It is critically important to sing Christian songs and hymns that are consistent with Christian theology and worldview overall. Yet the only way to know if the song or hymn is compatible with the faith is to think carefully about the words and meanings it mentions.
For example, if you’ve ever attended a liturgical Christian church then you’ve likely heard and even sang the popular hymn “Glory Be to the Father,” known in Latin as the Gloria Patri. When I attended the Roman Catholic Church as a youth we also called it the “Glory Be.” (It is often the case in Christian history that document and song titles are taken from the very first words to appear on the page.)
The Gloria Patri serves as a doxology (short hymn of praise) to the eternal Triune God. Here is the English version that we sing at every service at the Reformed church that I attend:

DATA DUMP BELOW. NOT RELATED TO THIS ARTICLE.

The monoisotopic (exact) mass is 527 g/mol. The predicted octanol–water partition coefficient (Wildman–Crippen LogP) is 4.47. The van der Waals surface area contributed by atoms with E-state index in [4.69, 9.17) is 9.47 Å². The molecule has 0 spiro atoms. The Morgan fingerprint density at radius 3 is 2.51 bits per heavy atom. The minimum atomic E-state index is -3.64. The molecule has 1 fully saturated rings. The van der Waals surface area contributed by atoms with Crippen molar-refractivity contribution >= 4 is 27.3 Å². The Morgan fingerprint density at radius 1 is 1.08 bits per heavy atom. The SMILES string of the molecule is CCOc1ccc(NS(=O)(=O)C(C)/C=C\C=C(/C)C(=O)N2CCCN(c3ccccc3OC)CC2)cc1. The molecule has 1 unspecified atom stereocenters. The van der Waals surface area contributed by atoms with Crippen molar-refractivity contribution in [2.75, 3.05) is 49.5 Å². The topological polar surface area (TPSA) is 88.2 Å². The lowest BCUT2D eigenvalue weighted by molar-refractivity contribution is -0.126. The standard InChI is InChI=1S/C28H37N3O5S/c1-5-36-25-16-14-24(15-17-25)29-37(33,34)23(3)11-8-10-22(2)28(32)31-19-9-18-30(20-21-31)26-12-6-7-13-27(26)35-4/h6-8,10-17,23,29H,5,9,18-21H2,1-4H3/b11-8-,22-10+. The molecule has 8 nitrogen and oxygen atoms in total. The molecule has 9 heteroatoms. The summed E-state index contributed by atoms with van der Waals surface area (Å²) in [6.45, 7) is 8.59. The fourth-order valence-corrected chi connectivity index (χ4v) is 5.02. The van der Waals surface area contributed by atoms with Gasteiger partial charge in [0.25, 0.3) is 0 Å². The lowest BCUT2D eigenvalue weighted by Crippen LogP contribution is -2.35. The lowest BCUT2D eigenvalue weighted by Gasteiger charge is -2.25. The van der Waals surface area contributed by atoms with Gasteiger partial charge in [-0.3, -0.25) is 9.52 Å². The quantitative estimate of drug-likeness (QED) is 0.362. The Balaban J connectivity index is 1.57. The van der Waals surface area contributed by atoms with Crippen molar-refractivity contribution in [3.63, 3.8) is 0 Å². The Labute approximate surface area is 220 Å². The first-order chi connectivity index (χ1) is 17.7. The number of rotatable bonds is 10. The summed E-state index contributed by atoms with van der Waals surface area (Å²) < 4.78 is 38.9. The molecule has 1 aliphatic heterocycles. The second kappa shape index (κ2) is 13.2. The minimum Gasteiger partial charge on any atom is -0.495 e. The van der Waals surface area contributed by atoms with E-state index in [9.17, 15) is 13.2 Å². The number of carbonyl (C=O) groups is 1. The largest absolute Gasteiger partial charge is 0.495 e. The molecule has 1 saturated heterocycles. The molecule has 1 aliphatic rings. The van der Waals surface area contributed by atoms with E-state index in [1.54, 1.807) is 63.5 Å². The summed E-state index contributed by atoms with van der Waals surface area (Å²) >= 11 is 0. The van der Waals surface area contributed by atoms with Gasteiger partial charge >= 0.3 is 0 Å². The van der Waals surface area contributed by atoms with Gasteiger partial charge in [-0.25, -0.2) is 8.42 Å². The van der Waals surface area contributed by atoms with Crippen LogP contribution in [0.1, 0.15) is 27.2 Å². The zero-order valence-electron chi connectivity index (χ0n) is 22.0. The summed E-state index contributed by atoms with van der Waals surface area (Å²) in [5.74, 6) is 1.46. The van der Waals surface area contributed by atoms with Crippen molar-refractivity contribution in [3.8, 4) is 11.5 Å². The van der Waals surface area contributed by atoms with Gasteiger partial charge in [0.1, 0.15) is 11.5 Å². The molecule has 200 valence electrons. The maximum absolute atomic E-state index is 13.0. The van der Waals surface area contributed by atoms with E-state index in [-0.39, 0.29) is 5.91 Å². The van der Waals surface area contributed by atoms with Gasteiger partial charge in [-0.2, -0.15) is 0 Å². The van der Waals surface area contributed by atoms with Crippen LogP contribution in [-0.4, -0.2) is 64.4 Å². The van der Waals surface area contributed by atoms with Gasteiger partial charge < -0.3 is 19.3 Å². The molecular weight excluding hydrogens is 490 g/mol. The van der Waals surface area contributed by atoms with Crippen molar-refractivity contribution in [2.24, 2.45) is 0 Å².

Glory be to the Father and to the Son and to the Holy Ghost.
As it was in the beginning, is now and ever shall be, world without end. Amen. Amen.
A friend of mine, who grew up reciting the Gloria Patri while attending a Presbyterian church, asked me about a specific phrase that appears in the doxological hymn. Here’s his question:
The last stanza of the hymn seems to conflict with what I understand about Scripture, and also with RTB teaching: ‘…as it was in the beginning, is now and ever shall be, world without end.’ Scripture clearly teaches that the universe is in a state of decay (entropy) since the Fall (thus not the same now as in the beginning); and will one day be burned up at the Final Judgment, replaced with a New Creation (thus the current world will one day end).